Cancer May Soon Be World's Leading Killer. Experts say one reason is
because more people are smoking cigarettes in developing countries.
Health experts predict that soon,
more people will die from cancer than from AIDS, tuberculosis and malaria
combined. They expect that by two thousand ten, cancer will become the world's
leading cause of death.
Heart disease is the current leading killer. A World Health Organization report
made the predictions in December.
Experts say one reason more people are dying from cancer is because more people
aresmoking cigarettes in developing countries. Forty percent of the world's
smokers are believed to live in China and India alone. Other things including
high fat diets and reduced physical activity are also believed to be pushing
the numbers upward.
Rates of breast cancer in Japan, Singapore and South Korea are now three times
what they were forty years ago.
The W.H.O. report estimates that twelve million people will be found to have
some form of cancer this year. It predicts that more than seven million people
will die early as a result of cancer. And more than five million of the new
cancer cases will be in developing countries.
The number of cancer cases and deaths from cancer are expected to increase one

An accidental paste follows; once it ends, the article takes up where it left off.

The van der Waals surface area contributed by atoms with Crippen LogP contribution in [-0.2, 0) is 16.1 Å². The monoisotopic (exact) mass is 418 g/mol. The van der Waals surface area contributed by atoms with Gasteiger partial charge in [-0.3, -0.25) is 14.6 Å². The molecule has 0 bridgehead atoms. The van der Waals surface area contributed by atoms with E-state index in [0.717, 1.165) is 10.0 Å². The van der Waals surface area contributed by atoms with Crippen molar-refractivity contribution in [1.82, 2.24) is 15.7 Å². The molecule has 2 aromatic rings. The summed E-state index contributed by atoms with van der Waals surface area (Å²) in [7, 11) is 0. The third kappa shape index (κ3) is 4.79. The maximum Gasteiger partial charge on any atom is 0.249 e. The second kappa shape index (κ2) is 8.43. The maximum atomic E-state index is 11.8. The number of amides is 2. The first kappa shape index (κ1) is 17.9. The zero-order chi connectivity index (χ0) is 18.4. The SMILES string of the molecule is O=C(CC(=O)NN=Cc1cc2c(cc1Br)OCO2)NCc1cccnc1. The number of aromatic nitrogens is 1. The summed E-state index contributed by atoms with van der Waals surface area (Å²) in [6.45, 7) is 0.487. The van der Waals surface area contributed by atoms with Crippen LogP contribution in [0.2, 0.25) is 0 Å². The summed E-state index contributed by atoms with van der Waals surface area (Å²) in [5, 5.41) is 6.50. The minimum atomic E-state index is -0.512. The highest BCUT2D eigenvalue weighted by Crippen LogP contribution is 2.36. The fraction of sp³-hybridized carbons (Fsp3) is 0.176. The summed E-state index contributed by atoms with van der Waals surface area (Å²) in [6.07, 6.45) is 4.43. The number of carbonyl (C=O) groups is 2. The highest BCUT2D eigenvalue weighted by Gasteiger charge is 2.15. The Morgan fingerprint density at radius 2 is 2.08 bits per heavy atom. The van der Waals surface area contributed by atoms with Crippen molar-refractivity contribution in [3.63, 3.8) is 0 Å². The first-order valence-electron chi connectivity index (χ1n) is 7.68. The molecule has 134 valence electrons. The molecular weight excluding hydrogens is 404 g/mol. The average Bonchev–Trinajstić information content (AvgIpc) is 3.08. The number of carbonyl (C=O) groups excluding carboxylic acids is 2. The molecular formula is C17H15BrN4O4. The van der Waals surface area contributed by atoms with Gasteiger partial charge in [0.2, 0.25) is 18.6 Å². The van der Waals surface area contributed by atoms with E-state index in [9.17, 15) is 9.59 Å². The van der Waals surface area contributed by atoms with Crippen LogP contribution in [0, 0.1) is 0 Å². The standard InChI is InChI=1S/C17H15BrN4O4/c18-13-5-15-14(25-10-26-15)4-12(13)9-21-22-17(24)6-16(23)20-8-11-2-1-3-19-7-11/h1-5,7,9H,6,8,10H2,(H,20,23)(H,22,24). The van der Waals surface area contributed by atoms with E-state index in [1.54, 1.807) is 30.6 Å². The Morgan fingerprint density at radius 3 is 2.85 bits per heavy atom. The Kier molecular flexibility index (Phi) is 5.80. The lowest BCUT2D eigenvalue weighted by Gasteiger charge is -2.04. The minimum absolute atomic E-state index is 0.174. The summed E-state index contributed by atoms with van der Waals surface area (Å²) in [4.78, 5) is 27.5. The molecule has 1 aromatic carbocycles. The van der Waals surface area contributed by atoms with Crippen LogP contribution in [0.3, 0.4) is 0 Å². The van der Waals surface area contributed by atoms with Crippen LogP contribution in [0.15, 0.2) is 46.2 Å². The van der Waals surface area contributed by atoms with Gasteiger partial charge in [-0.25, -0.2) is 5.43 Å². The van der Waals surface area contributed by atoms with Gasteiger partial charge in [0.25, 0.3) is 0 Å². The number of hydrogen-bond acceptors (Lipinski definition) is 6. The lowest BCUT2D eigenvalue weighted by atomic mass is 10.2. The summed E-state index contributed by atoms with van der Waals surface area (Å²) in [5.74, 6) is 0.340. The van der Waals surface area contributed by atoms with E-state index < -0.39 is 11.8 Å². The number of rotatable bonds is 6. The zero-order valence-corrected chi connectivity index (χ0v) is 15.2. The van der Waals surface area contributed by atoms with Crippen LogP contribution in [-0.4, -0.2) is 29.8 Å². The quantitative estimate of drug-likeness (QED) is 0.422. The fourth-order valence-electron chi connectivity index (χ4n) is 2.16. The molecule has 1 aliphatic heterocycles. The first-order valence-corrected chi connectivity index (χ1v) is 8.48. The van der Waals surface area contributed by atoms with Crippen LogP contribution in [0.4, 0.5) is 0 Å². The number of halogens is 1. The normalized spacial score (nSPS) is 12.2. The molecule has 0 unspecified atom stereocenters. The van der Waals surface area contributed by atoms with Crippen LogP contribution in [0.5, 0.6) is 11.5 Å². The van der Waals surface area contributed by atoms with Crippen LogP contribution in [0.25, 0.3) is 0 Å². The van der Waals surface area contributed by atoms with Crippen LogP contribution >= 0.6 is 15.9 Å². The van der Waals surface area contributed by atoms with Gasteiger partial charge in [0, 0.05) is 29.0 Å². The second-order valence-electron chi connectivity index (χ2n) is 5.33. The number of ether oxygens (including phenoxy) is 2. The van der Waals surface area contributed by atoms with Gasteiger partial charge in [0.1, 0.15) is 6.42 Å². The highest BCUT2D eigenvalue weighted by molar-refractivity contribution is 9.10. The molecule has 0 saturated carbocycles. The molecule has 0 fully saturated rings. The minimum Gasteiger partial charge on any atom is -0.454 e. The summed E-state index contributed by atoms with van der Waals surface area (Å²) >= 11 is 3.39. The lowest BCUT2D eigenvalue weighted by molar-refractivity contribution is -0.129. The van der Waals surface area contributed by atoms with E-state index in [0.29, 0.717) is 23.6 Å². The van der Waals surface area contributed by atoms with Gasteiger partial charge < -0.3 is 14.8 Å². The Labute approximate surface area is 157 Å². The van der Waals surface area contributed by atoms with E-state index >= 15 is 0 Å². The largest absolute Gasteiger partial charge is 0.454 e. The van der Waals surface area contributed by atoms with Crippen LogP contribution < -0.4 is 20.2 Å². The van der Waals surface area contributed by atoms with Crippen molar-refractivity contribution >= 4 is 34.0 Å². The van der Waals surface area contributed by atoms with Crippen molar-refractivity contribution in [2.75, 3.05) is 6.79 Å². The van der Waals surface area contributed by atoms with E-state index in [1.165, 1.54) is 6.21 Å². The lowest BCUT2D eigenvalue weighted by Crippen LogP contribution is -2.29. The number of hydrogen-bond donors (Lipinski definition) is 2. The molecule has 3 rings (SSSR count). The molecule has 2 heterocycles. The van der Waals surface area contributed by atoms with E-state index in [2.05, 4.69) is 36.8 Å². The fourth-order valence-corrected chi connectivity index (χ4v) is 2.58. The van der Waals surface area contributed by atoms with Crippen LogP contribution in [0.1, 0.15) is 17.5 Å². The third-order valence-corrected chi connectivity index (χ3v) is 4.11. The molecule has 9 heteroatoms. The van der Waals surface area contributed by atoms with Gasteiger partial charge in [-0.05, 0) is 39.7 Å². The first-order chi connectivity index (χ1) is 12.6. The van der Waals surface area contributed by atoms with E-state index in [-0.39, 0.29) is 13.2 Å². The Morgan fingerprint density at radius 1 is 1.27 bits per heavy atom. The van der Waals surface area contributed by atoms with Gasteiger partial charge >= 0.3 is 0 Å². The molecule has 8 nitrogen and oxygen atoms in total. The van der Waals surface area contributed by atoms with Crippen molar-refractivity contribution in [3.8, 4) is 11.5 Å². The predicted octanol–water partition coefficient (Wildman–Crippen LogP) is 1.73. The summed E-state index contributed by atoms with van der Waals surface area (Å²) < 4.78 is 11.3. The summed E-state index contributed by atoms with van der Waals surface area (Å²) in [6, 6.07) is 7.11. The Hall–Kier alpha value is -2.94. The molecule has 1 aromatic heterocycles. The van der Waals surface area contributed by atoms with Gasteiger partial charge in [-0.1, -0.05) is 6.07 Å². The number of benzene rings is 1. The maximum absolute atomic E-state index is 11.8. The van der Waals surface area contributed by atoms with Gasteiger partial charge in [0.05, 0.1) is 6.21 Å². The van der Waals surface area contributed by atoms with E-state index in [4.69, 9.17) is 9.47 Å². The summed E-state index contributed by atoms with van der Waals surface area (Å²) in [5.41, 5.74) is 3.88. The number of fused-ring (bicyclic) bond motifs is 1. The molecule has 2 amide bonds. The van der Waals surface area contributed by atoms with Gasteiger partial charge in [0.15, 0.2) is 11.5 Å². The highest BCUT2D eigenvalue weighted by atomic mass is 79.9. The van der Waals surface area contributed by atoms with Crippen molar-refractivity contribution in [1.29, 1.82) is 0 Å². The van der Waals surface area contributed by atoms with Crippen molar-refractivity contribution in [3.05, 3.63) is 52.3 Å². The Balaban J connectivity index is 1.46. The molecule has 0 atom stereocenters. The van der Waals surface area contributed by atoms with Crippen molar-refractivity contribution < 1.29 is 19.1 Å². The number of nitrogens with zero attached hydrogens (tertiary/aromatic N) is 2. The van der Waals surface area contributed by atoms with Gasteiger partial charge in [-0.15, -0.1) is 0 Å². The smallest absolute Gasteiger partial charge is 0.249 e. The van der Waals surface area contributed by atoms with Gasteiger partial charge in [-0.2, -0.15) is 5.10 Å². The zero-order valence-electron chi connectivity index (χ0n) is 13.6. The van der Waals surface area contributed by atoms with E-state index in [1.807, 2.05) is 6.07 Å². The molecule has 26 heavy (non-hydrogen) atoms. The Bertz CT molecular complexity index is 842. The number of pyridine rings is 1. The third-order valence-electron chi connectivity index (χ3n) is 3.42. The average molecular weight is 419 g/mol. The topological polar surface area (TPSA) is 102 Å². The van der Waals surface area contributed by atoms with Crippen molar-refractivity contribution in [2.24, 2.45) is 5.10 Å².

percent each year. Experts are predicting the largest increases will be in
China, Russia, and India.
Without new treatments, the W.H.O. says, the number of new cancer patients
could reach twenty-seven million a year by two thousand thirty and the number
of deaths could reach seventeen million a year.
A separate report in December said the number of men and women dying of cancer
in the United States had dropped for the first time on record. The report in
the Journal of the National Cancer Institute said the drop was mainly the
result of fewer cases of lung, prostate and colorectal cancer in men. In women,
it resulted from fewer cases of breast and colorectal cancer.
The American Cancer Society says governments can do things to help prevent the
increase in cancer cases and deaths. One idea is to provide poor and developing
nations with vaccines that help to prevent some cancer-causing infections.
Another suggestion is more support for tobacco-control programs. And the
cancer society says health officials and governments should invest more in
cancer research and early detection.
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Translated by Buasawan Simmala